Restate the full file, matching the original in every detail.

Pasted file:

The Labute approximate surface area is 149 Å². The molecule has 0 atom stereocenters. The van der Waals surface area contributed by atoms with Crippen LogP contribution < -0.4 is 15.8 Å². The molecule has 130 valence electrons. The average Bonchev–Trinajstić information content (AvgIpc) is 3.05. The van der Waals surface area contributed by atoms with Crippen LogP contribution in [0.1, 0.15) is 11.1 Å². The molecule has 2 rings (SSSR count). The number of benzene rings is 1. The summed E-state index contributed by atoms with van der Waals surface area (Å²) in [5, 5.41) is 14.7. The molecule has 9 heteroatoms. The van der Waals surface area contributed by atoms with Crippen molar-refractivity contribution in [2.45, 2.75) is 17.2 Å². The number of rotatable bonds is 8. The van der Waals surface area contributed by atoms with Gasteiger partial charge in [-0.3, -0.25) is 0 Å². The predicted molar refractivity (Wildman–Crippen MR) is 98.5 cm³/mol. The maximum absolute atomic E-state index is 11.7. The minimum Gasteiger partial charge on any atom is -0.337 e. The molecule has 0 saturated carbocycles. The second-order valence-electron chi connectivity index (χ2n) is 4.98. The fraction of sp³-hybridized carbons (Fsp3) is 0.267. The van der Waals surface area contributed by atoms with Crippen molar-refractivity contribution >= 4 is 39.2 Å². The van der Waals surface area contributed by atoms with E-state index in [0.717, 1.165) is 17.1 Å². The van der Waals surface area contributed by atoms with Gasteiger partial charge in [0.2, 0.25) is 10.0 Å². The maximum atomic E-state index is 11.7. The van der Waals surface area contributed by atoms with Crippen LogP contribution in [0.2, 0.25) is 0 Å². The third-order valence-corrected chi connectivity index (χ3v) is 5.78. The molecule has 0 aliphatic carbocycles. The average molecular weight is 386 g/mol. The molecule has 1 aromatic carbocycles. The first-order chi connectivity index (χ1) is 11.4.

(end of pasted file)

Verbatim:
The Labute approximate surface area is 149 Å². The molecule has 0 atom stereocenters. The van der Waals surface area contributed by atoms with Crippen LogP contribution < -0.4 is 15.8 Å². The molecule has 130 valence electrons. The average Bonchev–Trinajstić information content (AvgIpc) is 3.05. The van der Waals surface area contributed by atoms with Crippen LogP contribution in [0.1, 0.15) is 11.1 Å². The molecule has 2 rings (SSSR count). The number of benzene rings is 1. The summed E-state index contributed by atoms with van der Waals surface area (Å²) in [5, 5.41) is 14.7. The molecule has 9 heteroatoms. The van der Waals surface area contributed by atoms with Crippen molar-refractivity contribution in [2.45, 2.75) is 17.2 Å². The number of rotatable bonds is 8. The van der Waals surface area contributed by atoms with Gasteiger partial charge in [-0.3, -0.25) is 0 Å². The predicted molar refractivity (Wildman–Crippen MR) is 98.5 cm³/mol. The maximum absolute atomic E-state index is 11.7. The minimum Gasteiger partial charge on any atom is -0.337 e. The molecule has 0 saturated carbocycles. The second-order valence-electron chi connectivity index (χ2n) is 4.98. The fraction of sp³-hybridized carbons (Fsp3) is 0.267. The van der Waals surface area contributed by atoms with Crippen molar-refractivity contribution >= 4 is 39.2 Å². The van der Waals surface area contributed by atoms with E-state index in [0.717, 1.165) is 17.1 Å². The van der Waals surface area contributed by atoms with Gasteiger partial charge in [0.2, 0.25) is 10.0 Å². The maximum atomic E-state index is 11.7. The van der Waals surface area contributed by atoms with Crippen LogP contribution in [0.2, 0.25) is 0 Å². The third-order valence-corrected chi connectivity index (χ3v) is 5.78. The molecule has 0 aliphatic carbocycles. The average molecular weight is 386 g/mol. The molecule has 1 aromatic carbocycles. The first-order chi connectivity index (χ1) is 11.4.